Three immigrant advocacy organizations represented by the American Civil Liberties Union have filed a lawsuit in the Northern District of California against the president, the Justice Department, Homeland Security Department and other government agencies alleging that the Trump administration's proclamation and rule on asylum applications violates the Immigration and Nationality Act and the Administrative Procedures Act.
On Thursday, the Departments of Justice and Homeland Security announced an amendment to the rules governing asylum requests rendering ineligible for asylum those who attempt to enter the United States in violation of an order issued under Section 212(f) or 215(a)(1) of the Immigration and Nationality Act. Those statutes give the president certain authorities to restrict the entry of aliens to the United States.
Jeff Sessions’s Firing, Matthew Whitaker’s Rise and the Attorney General’s Role In the Mueller Investigation
The acting attorney general’s past statements about the Russia probe raise genuine concerns about his service overseeing it.
On Wednesday, Attorney General Jeff Sessions submitted his resignation, effective immediately, at the request of President Trump. Media reports say Matthew Whitaker, Session’s chief of staff, will take over as acting attorney general.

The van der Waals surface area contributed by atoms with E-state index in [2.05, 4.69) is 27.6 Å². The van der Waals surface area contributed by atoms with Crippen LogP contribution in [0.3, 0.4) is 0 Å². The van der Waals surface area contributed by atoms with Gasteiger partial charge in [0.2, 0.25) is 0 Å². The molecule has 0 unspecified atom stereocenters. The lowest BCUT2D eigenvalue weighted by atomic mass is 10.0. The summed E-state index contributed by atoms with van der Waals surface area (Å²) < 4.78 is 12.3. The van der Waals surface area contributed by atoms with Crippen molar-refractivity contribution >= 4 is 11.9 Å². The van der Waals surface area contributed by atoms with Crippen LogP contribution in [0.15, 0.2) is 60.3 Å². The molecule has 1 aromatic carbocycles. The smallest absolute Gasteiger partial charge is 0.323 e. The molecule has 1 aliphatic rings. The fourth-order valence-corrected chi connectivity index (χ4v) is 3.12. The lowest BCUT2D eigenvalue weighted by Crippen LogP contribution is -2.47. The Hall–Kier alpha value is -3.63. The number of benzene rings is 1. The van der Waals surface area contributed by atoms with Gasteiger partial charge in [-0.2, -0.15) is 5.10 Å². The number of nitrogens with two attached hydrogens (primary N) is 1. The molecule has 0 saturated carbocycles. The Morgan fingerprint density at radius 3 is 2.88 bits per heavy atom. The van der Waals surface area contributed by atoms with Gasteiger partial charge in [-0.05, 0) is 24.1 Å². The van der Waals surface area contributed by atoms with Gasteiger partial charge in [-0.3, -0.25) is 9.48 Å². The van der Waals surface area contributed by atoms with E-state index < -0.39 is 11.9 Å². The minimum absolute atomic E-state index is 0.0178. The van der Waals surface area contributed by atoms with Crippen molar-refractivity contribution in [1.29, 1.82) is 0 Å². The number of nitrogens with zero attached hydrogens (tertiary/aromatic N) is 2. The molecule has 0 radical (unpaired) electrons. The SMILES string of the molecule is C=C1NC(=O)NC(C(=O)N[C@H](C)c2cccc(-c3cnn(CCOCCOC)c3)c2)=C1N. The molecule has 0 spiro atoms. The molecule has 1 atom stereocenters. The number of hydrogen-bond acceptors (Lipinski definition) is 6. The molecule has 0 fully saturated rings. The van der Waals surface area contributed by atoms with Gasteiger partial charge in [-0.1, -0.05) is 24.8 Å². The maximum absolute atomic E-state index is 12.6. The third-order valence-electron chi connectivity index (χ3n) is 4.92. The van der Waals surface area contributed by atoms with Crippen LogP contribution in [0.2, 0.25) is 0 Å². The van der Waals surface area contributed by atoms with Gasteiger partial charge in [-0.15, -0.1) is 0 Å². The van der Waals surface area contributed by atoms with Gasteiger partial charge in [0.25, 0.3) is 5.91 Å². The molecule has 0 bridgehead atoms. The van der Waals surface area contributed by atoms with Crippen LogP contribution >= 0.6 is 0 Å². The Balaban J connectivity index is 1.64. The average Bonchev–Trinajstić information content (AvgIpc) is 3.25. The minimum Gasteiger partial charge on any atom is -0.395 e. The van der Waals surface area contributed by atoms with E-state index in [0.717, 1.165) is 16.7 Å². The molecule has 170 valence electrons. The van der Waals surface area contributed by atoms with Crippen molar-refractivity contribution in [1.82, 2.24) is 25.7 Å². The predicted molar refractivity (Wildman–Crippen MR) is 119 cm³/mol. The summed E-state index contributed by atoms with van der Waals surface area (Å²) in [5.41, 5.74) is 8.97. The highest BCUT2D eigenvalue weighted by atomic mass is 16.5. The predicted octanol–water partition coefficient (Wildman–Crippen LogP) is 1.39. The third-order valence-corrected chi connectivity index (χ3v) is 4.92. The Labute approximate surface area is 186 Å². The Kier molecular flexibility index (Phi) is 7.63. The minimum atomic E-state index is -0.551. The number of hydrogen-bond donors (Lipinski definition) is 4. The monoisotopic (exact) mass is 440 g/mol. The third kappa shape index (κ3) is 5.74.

National Security Agency General Counsel Glenn S. Gerstell made the following keynote address on Nov. 1 at the American Bar Association's Annual Review of the Field of National Security Law Conference. (Footnotes omitted.)
Starting my remarks with a short quotation from a hearing before the U.S. Senate seems fitting given that we’re at a legal conference in Washington:
On Monday, the Congressional Research Service published the following report on the 25th Amendment and the many controversies around its treatment of presidential disability.
A grand jury in the Northern District of California has returned an indictment against United Microelectronics Corp., a Taiwanese semiconductor manufacturer; Fujian Jinhua, a Chinese state-run enterprise; and three other defendants for theft of trade secrets from Micron Corp., a U.S.-based chipmaker in violation of 18 U.S.C. §1831, the Economic Espionage Act. The full indictment is below.